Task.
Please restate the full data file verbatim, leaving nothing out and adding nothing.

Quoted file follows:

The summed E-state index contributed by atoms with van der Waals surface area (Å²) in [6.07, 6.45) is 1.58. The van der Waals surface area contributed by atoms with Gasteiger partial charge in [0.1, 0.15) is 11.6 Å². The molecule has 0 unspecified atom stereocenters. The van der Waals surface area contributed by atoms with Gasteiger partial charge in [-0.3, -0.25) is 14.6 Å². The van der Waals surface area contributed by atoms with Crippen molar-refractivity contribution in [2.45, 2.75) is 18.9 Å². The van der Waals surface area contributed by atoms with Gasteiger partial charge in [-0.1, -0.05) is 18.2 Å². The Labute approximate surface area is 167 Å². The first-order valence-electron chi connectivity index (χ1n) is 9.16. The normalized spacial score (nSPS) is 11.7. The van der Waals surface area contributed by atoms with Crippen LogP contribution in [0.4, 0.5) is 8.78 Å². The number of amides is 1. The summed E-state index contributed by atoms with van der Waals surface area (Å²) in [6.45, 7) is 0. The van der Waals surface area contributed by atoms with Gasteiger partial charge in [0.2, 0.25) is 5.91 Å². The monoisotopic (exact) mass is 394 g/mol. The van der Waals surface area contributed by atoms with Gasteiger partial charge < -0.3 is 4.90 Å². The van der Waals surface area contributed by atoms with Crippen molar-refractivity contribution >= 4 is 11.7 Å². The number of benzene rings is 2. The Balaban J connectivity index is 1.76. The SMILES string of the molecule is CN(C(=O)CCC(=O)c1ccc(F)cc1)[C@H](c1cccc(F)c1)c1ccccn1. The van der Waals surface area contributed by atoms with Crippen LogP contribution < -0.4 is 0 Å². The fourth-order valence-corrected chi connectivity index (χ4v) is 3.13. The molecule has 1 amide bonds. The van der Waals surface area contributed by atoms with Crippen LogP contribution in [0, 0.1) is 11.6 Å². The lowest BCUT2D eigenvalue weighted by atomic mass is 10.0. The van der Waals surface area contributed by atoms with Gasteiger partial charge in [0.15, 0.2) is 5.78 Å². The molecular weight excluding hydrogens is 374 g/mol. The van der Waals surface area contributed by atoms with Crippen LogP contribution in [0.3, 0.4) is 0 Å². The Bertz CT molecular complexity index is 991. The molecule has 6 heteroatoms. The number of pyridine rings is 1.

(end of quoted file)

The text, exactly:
The summed E-state index contributed by atoms with van der Waals surface area (Å²) in [6.07, 6.45) is 1.58. The van der Waals surface area contributed by atoms with Gasteiger partial charge in [0.1, 0.15) is 11.6 Å². The molecule has 0 unspecified atom stereocenters. The van der Waals surface area contributed by atoms with Gasteiger partial charge in [-0.3, -0.25) is 14.6 Å². The van der Waals surface area contributed by atoms with Crippen molar-refractivity contribution in [2.45, 2.75) is 18.9 Å². The van der Waals surface area contributed by atoms with Gasteiger partial charge in [-0.1, -0.05) is 18.2 Å². The Labute approximate surface area is 167 Å². The first-order valence-electron chi connectivity index (χ1n) is 9.16. The normalized spacial score (nSPS) is 11.7. The van der Waals surface area contributed by atoms with Crippen LogP contribution in [0.4, 0.5) is 8.78 Å². The number of amides is 1. The summed E-state index contributed by atoms with van der Waals surface area (Å²) in [6.45, 7) is 0. The van der Waals surface area contributed by atoms with Gasteiger partial charge in [0.2, 0.25) is 5.91 Å². The monoisotopic (exact) mass is 394 g/mol. The van der Waals surface area contributed by atoms with Gasteiger partial charge < -0.3 is 4.90 Å². The van der Waals surface area contributed by atoms with Crippen molar-refractivity contribution >= 4 is 11.7 Å². The number of benzene rings is 2. The Balaban J connectivity index is 1.76. The SMILES string of the molecule is CN(C(=O)CCC(=O)c1ccc(F)cc1)[C@H](c1cccc(F)c1)c1ccccn1. The van der Waals surface area contributed by atoms with Crippen LogP contribution < -0.4 is 0 Å². The fourth-order valence-corrected chi connectivity index (χ4v) is 3.13. The molecule has 1 amide bonds. The van der Waals surface area contributed by atoms with Crippen LogP contribution in [0, 0.1) is 11.6 Å². The lowest BCUT2D eigenvalue weighted by atomic mass is 10.0. The van der Waals surface area contributed by atoms with Gasteiger partial charge in [0.15, 0.2) is 5.78 Å². The molecular weight excluding hydrogens is 374 g/mol. The van der Waals surface area contributed by atoms with Crippen LogP contribution in [0.3, 0.4) is 0 Å². The Bertz CT molecular complexity index is 991. The molecule has 6 heteroatoms. The number of pyridine rings is 1.